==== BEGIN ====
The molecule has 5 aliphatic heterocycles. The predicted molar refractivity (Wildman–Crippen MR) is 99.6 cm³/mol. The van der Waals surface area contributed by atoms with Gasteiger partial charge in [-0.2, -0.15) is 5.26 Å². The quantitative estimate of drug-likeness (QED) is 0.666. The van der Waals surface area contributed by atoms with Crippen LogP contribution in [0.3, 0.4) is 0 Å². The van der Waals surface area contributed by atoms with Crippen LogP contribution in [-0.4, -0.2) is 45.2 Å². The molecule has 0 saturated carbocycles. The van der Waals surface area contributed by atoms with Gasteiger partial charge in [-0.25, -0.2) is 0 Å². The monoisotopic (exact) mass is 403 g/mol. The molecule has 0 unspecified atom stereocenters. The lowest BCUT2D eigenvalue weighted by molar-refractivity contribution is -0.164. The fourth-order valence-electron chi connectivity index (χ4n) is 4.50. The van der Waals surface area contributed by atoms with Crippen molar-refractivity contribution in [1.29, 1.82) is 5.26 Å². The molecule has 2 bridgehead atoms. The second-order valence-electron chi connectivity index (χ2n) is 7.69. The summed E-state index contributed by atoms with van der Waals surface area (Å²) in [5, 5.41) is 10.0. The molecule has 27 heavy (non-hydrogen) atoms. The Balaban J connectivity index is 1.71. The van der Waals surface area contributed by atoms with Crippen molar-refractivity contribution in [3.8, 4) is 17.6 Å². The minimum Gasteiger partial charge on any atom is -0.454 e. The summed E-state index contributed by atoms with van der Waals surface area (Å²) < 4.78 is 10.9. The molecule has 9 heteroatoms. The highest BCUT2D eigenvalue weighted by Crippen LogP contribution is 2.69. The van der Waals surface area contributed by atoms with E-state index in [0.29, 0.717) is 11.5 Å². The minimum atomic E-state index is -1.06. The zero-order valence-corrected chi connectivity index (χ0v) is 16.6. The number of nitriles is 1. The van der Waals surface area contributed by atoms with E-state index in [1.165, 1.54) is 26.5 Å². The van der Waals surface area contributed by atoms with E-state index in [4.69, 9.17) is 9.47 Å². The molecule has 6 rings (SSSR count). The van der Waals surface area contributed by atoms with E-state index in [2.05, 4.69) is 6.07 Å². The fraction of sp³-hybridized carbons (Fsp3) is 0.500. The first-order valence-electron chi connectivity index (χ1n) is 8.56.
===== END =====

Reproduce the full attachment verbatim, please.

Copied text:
The molecule has 5 aliphatic heterocycles. The predicted molar refractivity (Wildman–Crippen MR) is 99.6 cm³/mol. The van der Waals surface area contributed by atoms with Gasteiger partial charge in [-0.2, -0.15) is 5.26 Å². The quantitative estimate of drug-likeness (QED) is 0.666. The van der Waals surface area contributed by atoms with Crippen LogP contribution in [0.3, 0.4) is 0 Å². The van der Waals surface area contributed by atoms with Crippen LogP contribution in [-0.4, -0.2) is 45.2 Å². The molecule has 0 saturated carbocycles. The van der Waals surface area contributed by atoms with Gasteiger partial charge in [-0.25, -0.2) is 0 Å². The monoisotopic (exact) mass is 403 g/mol. The molecule has 0 unspecified atom stereocenters. The lowest BCUT2D eigenvalue weighted by molar-refractivity contribution is -0.164. The fourth-order valence-electron chi connectivity index (χ4n) is 4.50. The van der Waals surface area contributed by atoms with Crippen molar-refractivity contribution in [1.29, 1.82) is 5.26 Å². The molecule has 2 bridgehead atoms. The second-order valence-electron chi connectivity index (χ2n) is 7.69. The summed E-state index contributed by atoms with van der Waals surface area (Å²) in [5, 5.41) is 10.0. The molecule has 27 heavy (non-hydrogen) atoms. The Balaban J connectivity index is 1.71. The van der Waals surface area contributed by atoms with Crippen molar-refractivity contribution in [3.8, 4) is 17.6 Å². The minimum Gasteiger partial charge on any atom is -0.454 e. The summed E-state index contributed by atoms with van der Waals surface area (Å²) < 4.78 is 10.9. The molecule has 9 heteroatoms. The highest BCUT2D eigenvalue weighted by Crippen LogP contribution is 2.69. The van der Waals surface area contributed by atoms with E-state index in [0.29, 0.717) is 11.5 Å². The minimum atomic E-state index is -1.06. The zero-order valence-corrected chi connectivity index (χ0v) is 16.6. The number of nitriles is 1. The van der Waals surface area contributed by atoms with E-state index in [1.165, 1.54) is 26.5 Å². The van der Waals surface area contributed by atoms with E-state index in [4.69, 9.17) is 9.47 Å². The molecule has 6 rings (SSSR count). The van der Waals surface area contributed by atoms with E-state index in [2.05, 4.69) is 6.07 Å². The fraction of sp³-hybridized carbons (Fsp3) is 0.500. The first-order valence-electron chi connectivity index (χ1n) is 8.56.